Kaladesh Remastered is definitely not a thin/lopsided format like Guilds of Ravnica where you could simply force either Boros Mentor or Dimir Surveil and be successful. KLR requires you to build synergy and really reflect on how well your themes are supported. I found myself substituting packages of cards during deckbuilding rather than just cutting my way to 40 cards by eliminating the ‘worst’ ones. You will often end up with several cards that were equally ‘meh’ and spending some extra time considering each and how well it fits in to your overall build can definitely make or break your deck.

All this said, I still want to leave you with a few ‘archetypes’ that seem to be doing really well in the current metagame. This isn’t an exhaustive list, and if you don’t find enough key cards in these colors your deck will still be bad, but here they are anyway:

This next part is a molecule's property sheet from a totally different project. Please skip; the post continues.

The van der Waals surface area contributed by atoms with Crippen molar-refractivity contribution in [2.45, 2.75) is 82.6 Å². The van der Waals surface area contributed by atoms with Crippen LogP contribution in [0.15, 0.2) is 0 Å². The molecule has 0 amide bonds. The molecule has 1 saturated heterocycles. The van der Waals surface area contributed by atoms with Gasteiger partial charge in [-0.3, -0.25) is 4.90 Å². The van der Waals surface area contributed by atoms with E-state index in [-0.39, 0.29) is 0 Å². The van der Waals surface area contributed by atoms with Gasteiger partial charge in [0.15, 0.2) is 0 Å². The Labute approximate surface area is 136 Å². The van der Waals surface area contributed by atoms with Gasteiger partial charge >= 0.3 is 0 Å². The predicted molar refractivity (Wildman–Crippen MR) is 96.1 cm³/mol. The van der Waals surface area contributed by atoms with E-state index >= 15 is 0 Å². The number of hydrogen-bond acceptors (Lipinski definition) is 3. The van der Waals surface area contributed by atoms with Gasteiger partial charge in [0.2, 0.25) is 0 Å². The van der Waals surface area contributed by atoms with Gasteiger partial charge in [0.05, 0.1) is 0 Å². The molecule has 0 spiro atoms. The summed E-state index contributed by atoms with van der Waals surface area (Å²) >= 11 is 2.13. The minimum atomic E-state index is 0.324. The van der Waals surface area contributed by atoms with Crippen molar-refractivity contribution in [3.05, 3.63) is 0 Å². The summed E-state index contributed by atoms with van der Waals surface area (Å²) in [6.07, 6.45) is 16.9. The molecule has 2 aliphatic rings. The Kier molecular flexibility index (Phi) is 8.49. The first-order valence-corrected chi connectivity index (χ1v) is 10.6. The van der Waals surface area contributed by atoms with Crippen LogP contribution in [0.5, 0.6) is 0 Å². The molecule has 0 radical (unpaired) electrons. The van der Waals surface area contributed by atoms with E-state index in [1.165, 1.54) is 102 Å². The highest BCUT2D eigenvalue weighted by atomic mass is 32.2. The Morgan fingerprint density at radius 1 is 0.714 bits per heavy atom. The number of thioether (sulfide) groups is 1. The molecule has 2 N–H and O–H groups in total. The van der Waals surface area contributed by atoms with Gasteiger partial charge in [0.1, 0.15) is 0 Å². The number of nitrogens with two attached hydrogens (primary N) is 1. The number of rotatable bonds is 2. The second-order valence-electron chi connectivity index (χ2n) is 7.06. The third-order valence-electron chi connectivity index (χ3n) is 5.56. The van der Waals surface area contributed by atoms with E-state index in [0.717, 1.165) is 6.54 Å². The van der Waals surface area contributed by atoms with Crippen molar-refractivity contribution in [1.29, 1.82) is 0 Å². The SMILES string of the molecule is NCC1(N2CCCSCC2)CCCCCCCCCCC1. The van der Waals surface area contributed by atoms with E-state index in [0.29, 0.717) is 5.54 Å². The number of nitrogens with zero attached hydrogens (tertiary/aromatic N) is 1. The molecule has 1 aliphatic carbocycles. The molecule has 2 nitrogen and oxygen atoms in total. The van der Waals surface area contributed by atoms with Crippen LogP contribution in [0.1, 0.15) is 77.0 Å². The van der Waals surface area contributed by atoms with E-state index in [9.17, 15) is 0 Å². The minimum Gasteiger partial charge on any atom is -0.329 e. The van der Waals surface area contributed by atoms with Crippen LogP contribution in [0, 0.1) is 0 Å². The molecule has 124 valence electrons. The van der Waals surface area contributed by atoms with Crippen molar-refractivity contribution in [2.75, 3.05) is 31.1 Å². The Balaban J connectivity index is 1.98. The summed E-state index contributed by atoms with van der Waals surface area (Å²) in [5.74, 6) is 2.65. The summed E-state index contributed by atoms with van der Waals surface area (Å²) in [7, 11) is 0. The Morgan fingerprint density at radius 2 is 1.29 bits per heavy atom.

Green-Red Aggro

In my view these are the two strongest colors in the format, and you have a natural synergy here between Green creatures and Red removal. Additionally, there are some nice tools for generating Energy which seems to be the theme most often shared between Red and Green. With all of the durdly stuff going around, this combo feels really effective right now as a bread-and-butter creatures/removal sort of deck.

Blue-Green Energy

Another Energy-oriented deck, Green creatures can also be enhanced by Blue removal/card advantage. I would want to have some good Energy payoffs before fully committing to these colors, though.

Flying